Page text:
Labour can theorise as much as it wants about the mythical centre ground of politics and how to capture it. It can do good work, and make transient headlines, on phone tapping, Murdoch, bankers' bonuses and executive pay. It can echo public anger about pensions, austerity and cuts to public services. But without a coherent and compelling narrative on the economy and a leader who genuinely looks like a prime minister-in-waiting, Labour will not only fail to win the next general election, it will become a political irrelevance.

John Whitting is a QC and member of the Labour Party.

Photo: Getty Images
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I'm far from convinced by Cameron's plans for Syria

The Prime Minister has a plan for when the bombs drop. But what about after?

In the House of Commons today, the Prime Minister set out a powerful case for Britain to join air strikes against Isil in Syria.  Isil, he argued, poses a direct threat to Britain and its people, and Britain should not be in the business of “outsourcing our security to our allies”. And while he conceded that further airstrikes alone would not be sufficient to beat Isil, he made the case for an “Isil first” strategy – attacking Isil now, while continuing to do what we can diplomatically to help secure a lasting settlement for Syria in which Assad (eventually) plays no part.

I agreed with much of David Cameron’s analysis. And no-one should doubt either the murderous barbarism of Isil in the region, or the barbarism they foment and inspire in others across the world.  But at the end of his lengthy Q&A session with MPs, I remained unconvinced that UK involvement in airstrikes in Syria was the right option. Because the case for action has to be a case for action that has a chance of succeeding.  And David Cameron’s case contained neither a plan for winning the war, nor a plan for winning the peace.

The Prime Minister, along with military experts and analysts across the world, concedes that air strikes alone will not defeat Isil, and that (as in Iraq) ground forces are essential if we want to rid Syria of Isil. But what is the plan to assemble these ground forces so necessary for a successful mission?  David Cameron’s answer today was more a hope than a plan. He referred to “70,000 Syrian opposition fighters - principally the Free Syrian Army (FSA) – with whom we can co-ordinate attacks on Isil”.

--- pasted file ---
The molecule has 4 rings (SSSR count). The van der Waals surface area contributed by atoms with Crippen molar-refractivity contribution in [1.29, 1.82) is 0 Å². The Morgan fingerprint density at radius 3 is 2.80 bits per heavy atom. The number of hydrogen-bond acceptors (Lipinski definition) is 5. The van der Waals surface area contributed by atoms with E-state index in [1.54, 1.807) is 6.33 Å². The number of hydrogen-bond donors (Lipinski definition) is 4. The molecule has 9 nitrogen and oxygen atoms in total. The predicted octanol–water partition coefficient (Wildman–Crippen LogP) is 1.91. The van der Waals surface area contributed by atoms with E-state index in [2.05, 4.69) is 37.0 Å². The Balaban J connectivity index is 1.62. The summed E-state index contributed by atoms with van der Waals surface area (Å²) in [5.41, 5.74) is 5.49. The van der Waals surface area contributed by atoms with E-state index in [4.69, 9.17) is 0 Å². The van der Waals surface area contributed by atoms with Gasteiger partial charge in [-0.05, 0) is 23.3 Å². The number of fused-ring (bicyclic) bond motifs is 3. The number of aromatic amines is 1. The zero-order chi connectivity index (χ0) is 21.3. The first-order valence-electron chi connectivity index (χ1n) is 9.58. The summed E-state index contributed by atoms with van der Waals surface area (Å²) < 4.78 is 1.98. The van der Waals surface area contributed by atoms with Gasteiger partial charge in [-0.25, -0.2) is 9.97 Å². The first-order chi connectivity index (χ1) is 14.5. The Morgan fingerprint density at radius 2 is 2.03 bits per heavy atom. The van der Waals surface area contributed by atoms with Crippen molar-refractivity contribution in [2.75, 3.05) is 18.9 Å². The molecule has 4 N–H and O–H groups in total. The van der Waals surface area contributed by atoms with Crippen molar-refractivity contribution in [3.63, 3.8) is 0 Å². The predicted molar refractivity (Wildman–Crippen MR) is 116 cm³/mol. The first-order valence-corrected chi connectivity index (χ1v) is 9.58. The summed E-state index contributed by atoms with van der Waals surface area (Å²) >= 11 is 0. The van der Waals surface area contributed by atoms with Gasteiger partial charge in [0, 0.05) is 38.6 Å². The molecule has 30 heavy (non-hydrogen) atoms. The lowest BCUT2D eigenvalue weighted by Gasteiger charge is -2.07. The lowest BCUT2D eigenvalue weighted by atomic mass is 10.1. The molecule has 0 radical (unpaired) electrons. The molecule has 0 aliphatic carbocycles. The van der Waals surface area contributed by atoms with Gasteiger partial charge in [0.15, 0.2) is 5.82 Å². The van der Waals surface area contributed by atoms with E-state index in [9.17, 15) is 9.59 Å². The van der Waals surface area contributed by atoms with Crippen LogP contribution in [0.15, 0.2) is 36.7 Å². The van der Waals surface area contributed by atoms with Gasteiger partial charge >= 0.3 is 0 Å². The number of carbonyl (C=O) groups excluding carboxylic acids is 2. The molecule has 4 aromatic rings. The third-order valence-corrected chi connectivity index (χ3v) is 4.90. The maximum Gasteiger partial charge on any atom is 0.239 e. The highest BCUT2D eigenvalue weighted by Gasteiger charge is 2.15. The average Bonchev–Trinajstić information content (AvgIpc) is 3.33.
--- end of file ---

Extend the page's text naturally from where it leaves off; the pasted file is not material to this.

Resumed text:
But it is an illusion to think that these fighters can provide the ground forces needed to complement aerial bombardment of Isil.  Many commentators have begun to doubt whether the FSA continues to exist as a coherent operational entity over the past few months. Coralling the myriad rebel groups into a disciplined force capable of fighting and occupying Isil territory is a heroic ambition, not a plan. And previous efforts to mobilize the rebels against Isil have been utter failures. Last month the Americans abandoned a $500m programme to train and turn 5,400 rebel fighters into a disciplined force to fight Isil. They succeeded in training just 60 fighters. And there have been incidents of American-trained fighters giving some of their US-provided equipment to the Nusra Front, an affiliate of Al Qaeda.

Why has it proven so hard to co-opt rebel forces in the fight against Isil? Because most of the various rebel groups are fighting a war against Assad, not against Isil.  Syria’s civil war is gruesome and complex, but it is fundamentally a Civil War between Assad’s forces and a variety of opponents of Assad’s regime. It would be a mistake for Britain to base a case for military action against Isil on the hope that thousands of disparate rebel forces can be persuaded to change their enemy – especially when the evidence so far is that they won’t.

This is a plan for military action that, at present, looks highly unlikely to succeed.  But what of the plan for peace? David Cameron today argued for the separation of the immediate task at hand - to strike against Isil in Syria – from the longer-term ambition of achieving a settlement in Syria and removing Assad.  But for Isil to be beaten, the two cannot be separated. Because it is only by making progress in developing a credible and internationally-backed plan for a post-Assad Syria that we will persuade Syrian Sunnis that fighting Isil will not end up helping Assad win the Civil War.  If we want not only to rely on rebel Sunnis to provide ground troops against Isil, but also provide stable governance in Isil-occupied areas when the bombing stops, progress on a settlement to Syria’s Civil War is more not less urgent.  Without it, the reluctance of Syrian Sunnis to think that our fight is their fight will undermine the chances of military efforts to beat Isil and bring basic order to the regions they control. 

This points us towards doubling down on the progress that has already been made in Vienna: working with the USA, France, Syria’s neighbours and the Gulf states, as well as Russia and Iran. We need not just a combined approach to ending the conflict, but the prospect of a post-war Syria that offers a place for those whose cooperation we seek to defeat Isil. No doubt this will strike some as insufficient in the face of the horrors perpetrated by Isil. But I fear that if we want not just to take action against Isil but to defeat them and prevent their return, it offers a better chance of succeeding than David Cameron’s proposal today. 

Stewart Wood is a former Shadow Cabinet minister and adviser to Ed Miliband. He tweets as @StewartWood.